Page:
Veteran's Reflections: Military Provides Conduit to World
(November 27, 2010)
John McAllister, a veteran who served both in the National Guard and the U.S. Air Force, stands at the World War II Memorial in Washington. D.C., July 1, 2010. In an interview McAllister reflected on the dramatic impact military service has had on his life. DOD photo by
USN Petty Officer Second Class William Selby
||WASHINGTON, Nov. 24, 2010 – As a
child, John McAllister saw the military as a ticket
to a new world, beyond anything his rural Midwestern
home could offer.
“I'm from a small town in northern Minnesota, and it
was a way to learn an occupation, and also to get
out there and see some things besides the small town
we grew up in,” he said.
His two older brothers had set the example for him,
both joining the Army National Guard and then going
into active service. It was easy to follow in their
footsteps, because McAllister also had a strong
desire to serve his country.
“It all comes back to being grateful for what we
have in this country, and being a representative of
that when we're over there in these other
countries,” he said.
In 1988, two years after joining the Army Guard,
McAllister enlisted in the U.S. Air Force and went
to its firefighter academy. His service would take
him far, far away from Minnesota, around the U.S.
and eventually to Guam, where he was stationed when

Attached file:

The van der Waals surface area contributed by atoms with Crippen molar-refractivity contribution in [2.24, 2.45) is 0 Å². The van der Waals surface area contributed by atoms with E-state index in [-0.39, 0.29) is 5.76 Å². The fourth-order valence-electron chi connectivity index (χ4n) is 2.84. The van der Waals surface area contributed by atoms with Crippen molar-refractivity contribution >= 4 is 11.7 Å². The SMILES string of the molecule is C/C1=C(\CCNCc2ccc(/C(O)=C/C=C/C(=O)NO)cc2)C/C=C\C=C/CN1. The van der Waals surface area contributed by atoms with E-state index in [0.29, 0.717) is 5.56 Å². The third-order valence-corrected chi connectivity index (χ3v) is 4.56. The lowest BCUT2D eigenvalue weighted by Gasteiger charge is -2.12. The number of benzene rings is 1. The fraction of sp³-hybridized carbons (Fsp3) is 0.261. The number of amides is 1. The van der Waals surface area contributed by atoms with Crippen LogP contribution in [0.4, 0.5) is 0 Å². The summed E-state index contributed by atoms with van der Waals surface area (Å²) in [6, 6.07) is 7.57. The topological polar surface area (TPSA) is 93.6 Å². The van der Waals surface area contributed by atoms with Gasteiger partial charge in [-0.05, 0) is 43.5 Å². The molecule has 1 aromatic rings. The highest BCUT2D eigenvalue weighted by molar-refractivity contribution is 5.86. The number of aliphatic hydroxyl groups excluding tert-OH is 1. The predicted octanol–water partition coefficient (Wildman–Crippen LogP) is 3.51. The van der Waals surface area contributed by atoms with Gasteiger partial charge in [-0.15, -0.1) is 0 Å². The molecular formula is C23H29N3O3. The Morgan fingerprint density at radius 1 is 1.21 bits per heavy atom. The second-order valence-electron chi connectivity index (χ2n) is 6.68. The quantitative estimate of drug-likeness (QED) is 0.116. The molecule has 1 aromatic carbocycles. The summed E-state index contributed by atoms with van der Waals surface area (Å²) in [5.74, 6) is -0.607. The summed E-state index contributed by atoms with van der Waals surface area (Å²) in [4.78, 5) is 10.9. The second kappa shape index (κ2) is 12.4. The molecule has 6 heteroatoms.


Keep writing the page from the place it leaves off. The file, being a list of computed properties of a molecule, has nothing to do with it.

Operation Desert Storm commenced.
Though he was far from the war geographically, working at
what he called a gas station for large-frame aircraft
carrying people and equipment to the battlefield, he had
close friends stateside who were departing for the war zone.|
“The day the ground war started in the Persian Gulf War
happened to be my 22nd birthday; it was February 24, 1991,”
McAllister said. “I remember waking up the morning they were
pushing in -- up to that point it had just been aerial
bombings going on -- and I knew that it was my friends going
into harm's way.”
“I was concerned about them, so I made a point after I left
Guam to touch base with them, and to make sure they're all
okay,” he added. “I took a trip down from Minnesota to New
Mexico, just to visit with them.”
McAllister said he recalls his military service with
fondness. Without it, he said, his life would be drastically
different. He wouldn't have met his wife in Greece, and he
wouldn't have developed the lifelong friendships only the
services' camaraderie can foster.
“They're probably the best friendships you'll ever make, the
ones you make in the military. The things you learn, the
places you see, the people you get to know [are
indispensible],” he said.
By Ian Graham|
Emerging Media, Defense Media Activity
American Forces Press Service
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